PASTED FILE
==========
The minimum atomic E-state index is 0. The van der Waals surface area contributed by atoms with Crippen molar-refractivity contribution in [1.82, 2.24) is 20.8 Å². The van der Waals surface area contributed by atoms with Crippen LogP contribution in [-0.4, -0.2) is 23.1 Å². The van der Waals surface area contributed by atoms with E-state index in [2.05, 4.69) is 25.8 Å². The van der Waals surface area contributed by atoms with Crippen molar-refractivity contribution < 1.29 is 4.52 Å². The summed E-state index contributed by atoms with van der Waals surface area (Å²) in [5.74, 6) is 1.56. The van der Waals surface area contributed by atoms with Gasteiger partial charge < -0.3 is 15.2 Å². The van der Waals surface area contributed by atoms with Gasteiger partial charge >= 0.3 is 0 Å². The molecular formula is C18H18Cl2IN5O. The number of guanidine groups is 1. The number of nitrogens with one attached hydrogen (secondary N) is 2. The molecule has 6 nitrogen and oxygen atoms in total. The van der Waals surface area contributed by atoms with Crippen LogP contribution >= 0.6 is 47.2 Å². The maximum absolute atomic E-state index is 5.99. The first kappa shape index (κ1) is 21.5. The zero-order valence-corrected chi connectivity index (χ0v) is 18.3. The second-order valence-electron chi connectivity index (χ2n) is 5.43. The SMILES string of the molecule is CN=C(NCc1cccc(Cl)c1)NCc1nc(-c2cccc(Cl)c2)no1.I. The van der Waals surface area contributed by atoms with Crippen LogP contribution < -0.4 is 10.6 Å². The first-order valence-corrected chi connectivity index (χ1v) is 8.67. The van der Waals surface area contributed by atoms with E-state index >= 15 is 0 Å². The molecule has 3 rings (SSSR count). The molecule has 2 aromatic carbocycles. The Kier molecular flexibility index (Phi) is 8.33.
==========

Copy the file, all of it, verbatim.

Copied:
The minimum atomic E-state index is 0. The van der Waals surface area contributed by atoms with Crippen molar-refractivity contribution in [1.82, 2.24) is 20.8 Å². The van der Waals surface area contributed by atoms with Crippen LogP contribution in [-0.4, -0.2) is 23.1 Å². The van der Waals surface area contributed by atoms with E-state index in [2.05, 4.69) is 25.8 Å². The van der Waals surface area contributed by atoms with Crippen molar-refractivity contribution < 1.29 is 4.52 Å². The summed E-state index contributed by atoms with van der Waals surface area (Å²) in [5.74, 6) is 1.56. The van der Waals surface area contributed by atoms with Gasteiger partial charge < -0.3 is 15.2 Å². The van der Waals surface area contributed by atoms with Gasteiger partial charge >= 0.3 is 0 Å². The molecular formula is C18H18Cl2IN5O. The number of guanidine groups is 1. The number of nitrogens with one attached hydrogen (secondary N) is 2. The molecule has 6 nitrogen and oxygen atoms in total. The van der Waals surface area contributed by atoms with Crippen LogP contribution >= 0.6 is 47.2 Å². The maximum absolute atomic E-state index is 5.99. The first kappa shape index (κ1) is 21.5. The zero-order valence-corrected chi connectivity index (χ0v) is 18.3. The second-order valence-electron chi connectivity index (χ2n) is 5.43. The SMILES string of the molecule is CN=C(NCc1cccc(Cl)c1)NCc1nc(-c2cccc(Cl)c2)no1.I. The van der Waals surface area contributed by atoms with Crippen LogP contribution < -0.4 is 10.6 Å². The first-order valence-corrected chi connectivity index (χ1v) is 8.67. The van der Waals surface area contributed by atoms with E-state index >= 15 is 0 Å². The molecule has 3 rings (SSSR count). The molecule has 2 aromatic carbocycles. The Kier molecular flexibility index (Phi) is 8.33.